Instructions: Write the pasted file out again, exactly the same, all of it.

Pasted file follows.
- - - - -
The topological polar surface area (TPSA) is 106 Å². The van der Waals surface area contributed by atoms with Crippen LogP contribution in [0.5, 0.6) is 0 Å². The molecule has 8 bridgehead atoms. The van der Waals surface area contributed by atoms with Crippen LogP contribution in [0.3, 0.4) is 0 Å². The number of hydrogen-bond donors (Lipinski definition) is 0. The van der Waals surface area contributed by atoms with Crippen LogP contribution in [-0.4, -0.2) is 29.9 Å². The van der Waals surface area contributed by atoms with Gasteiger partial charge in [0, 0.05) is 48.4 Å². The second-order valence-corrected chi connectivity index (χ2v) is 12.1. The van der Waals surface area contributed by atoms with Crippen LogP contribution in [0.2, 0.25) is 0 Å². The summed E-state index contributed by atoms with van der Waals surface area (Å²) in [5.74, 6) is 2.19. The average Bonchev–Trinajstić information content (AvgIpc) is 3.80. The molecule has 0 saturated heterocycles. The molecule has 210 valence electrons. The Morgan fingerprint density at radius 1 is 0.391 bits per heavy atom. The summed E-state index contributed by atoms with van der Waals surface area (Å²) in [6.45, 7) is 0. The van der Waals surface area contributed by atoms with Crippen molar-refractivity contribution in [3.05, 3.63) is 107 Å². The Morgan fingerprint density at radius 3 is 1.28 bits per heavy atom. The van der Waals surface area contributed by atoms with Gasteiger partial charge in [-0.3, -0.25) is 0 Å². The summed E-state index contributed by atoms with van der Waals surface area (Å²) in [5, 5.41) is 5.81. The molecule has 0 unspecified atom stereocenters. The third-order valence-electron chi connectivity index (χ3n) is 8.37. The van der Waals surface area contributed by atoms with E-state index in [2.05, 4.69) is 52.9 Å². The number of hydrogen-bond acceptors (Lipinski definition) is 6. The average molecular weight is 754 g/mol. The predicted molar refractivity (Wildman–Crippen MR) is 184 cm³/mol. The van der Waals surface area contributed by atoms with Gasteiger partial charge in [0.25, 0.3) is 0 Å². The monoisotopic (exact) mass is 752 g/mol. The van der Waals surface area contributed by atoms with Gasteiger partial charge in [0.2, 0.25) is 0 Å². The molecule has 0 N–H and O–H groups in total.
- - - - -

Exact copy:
The topological polar surface area (TPSA) is 106 Å². The van der Waals surface area contributed by atoms with Crippen LogP contribution in [0.5, 0.6) is 0 Å². The molecule has 8 bridgehead atoms. The van der Waals surface area contributed by atoms with Crippen LogP contribution in [0.3, 0.4) is 0 Å². The number of hydrogen-bond donors (Lipinski definition) is 0. The van der Waals surface area contributed by atoms with Crippen LogP contribution in [-0.4, -0.2) is 29.9 Å². The van der Waals surface area contributed by atoms with Gasteiger partial charge in [0, 0.05) is 48.4 Å². The second-order valence-corrected chi connectivity index (χ2v) is 12.1. The van der Waals surface area contributed by atoms with Crippen LogP contribution in [0.2, 0.25) is 0 Å². The summed E-state index contributed by atoms with van der Waals surface area (Å²) in [5.74, 6) is 2.19. The average Bonchev–Trinajstić information content (AvgIpc) is 3.80. The molecule has 0 saturated heterocycles. The molecule has 210 valence electrons. The Morgan fingerprint density at radius 1 is 0.391 bits per heavy atom. The summed E-state index contributed by atoms with van der Waals surface area (Å²) in [6.45, 7) is 0. The van der Waals surface area contributed by atoms with Crippen molar-refractivity contribution in [3.05, 3.63) is 107 Å². The Morgan fingerprint density at radius 3 is 1.28 bits per heavy atom. The van der Waals surface area contributed by atoms with Gasteiger partial charge in [-0.3, -0.25) is 0 Å². The summed E-state index contributed by atoms with van der Waals surface area (Å²) in [5, 5.41) is 5.81. The molecule has 0 unspecified atom stereocenters. The third-order valence-electron chi connectivity index (χ3n) is 8.37. The van der Waals surface area contributed by atoms with E-state index in [2.05, 4.69) is 52.9 Å². The number of hydrogen-bond acceptors (Lipinski definition) is 6. The average molecular weight is 754 g/mol. The predicted molar refractivity (Wildman–Crippen MR) is 184 cm³/mol. The van der Waals surface area contributed by atoms with Gasteiger partial charge in [0.25, 0.3) is 0 Å². The monoisotopic (exact) mass is 752 g/mol. The van der Waals surface area contributed by atoms with Gasteiger partial charge in [0.2, 0.25) is 0 Å². The molecule has 0 N–H and O–H groups in total.